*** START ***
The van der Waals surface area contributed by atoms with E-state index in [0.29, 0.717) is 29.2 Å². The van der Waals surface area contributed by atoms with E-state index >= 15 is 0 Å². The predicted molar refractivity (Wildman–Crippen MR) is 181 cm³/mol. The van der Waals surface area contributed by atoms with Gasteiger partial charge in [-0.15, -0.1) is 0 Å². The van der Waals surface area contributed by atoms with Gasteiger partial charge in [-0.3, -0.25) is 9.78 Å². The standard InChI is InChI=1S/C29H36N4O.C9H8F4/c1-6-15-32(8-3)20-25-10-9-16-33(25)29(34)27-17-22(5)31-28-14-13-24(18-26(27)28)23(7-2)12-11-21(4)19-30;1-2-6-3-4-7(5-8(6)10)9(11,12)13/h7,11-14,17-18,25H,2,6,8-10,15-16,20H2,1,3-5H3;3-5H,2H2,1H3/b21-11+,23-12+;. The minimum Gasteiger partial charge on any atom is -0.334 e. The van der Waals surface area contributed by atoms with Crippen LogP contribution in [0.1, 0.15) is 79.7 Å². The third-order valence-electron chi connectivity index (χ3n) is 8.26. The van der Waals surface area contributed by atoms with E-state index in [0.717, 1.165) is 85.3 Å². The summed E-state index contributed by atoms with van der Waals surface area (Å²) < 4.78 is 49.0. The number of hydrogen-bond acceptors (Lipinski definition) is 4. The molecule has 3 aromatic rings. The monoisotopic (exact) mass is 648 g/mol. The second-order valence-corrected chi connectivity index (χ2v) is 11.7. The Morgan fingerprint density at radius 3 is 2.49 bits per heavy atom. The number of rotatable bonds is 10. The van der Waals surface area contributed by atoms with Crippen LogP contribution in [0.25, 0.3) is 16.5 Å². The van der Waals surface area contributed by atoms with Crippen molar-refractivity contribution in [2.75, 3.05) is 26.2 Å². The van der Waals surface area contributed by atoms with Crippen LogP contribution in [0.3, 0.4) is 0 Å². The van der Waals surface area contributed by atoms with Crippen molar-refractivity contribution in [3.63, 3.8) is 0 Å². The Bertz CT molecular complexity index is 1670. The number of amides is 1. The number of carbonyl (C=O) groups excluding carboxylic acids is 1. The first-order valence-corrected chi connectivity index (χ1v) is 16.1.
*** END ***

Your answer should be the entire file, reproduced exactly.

The van der Waals surface area contributed by atoms with E-state index in [0.29, 0.717) is 29.2 Å². The van der Waals surface area contributed by atoms with E-state index >= 15 is 0 Å². The predicted molar refractivity (Wildman–Crippen MR) is 181 cm³/mol. The van der Waals surface area contributed by atoms with Gasteiger partial charge in [-0.15, -0.1) is 0 Å². The van der Waals surface area contributed by atoms with Gasteiger partial charge in [-0.3, -0.25) is 9.78 Å². The standard InChI is InChI=1S/C29H36N4O.C9H8F4/c1-6-15-32(8-3)20-25-10-9-16-33(25)29(34)27-17-22(5)31-28-14-13-24(18-26(27)28)23(7-2)12-11-21(4)19-30;1-2-6-3-4-7(5-8(6)10)9(11,12)13/h7,11-14,17-18,25H,2,6,8-10,15-16,20H2,1,3-5H3;3-5H,2H2,1H3/b21-11+,23-12+;. The minimum Gasteiger partial charge on any atom is -0.334 e. The van der Waals surface area contributed by atoms with Crippen LogP contribution in [0.1, 0.15) is 79.7 Å². The third-order valence-electron chi connectivity index (χ3n) is 8.26. The van der Waals surface area contributed by atoms with E-state index in [0.717, 1.165) is 85.3 Å². The summed E-state index contributed by atoms with van der Waals surface area (Å²) < 4.78 is 49.0. The number of hydrogen-bond acceptors (Lipinski definition) is 4. The molecule has 3 aromatic rings. The monoisotopic (exact) mass is 648 g/mol. The second-order valence-corrected chi connectivity index (χ2v) is 11.7. The Morgan fingerprint density at radius 3 is 2.49 bits per heavy atom. The number of rotatable bonds is 10. The van der Waals surface area contributed by atoms with Crippen LogP contribution in [0.25, 0.3) is 16.5 Å². The van der Waals surface area contributed by atoms with Crippen molar-refractivity contribution in [2.75, 3.05) is 26.2 Å². The van der Waals surface area contributed by atoms with Crippen LogP contribution in [0.3, 0.4) is 0 Å². The van der Waals surface area contributed by atoms with Crippen molar-refractivity contribution in [3.63, 3.8) is 0 Å². The Bertz CT molecular complexity index is 1670. The number of amides is 1. The number of carbonyl (C=O) groups excluding carboxylic acids is 1. The first-order valence-corrected chi connectivity index (χ1v) is 16.1.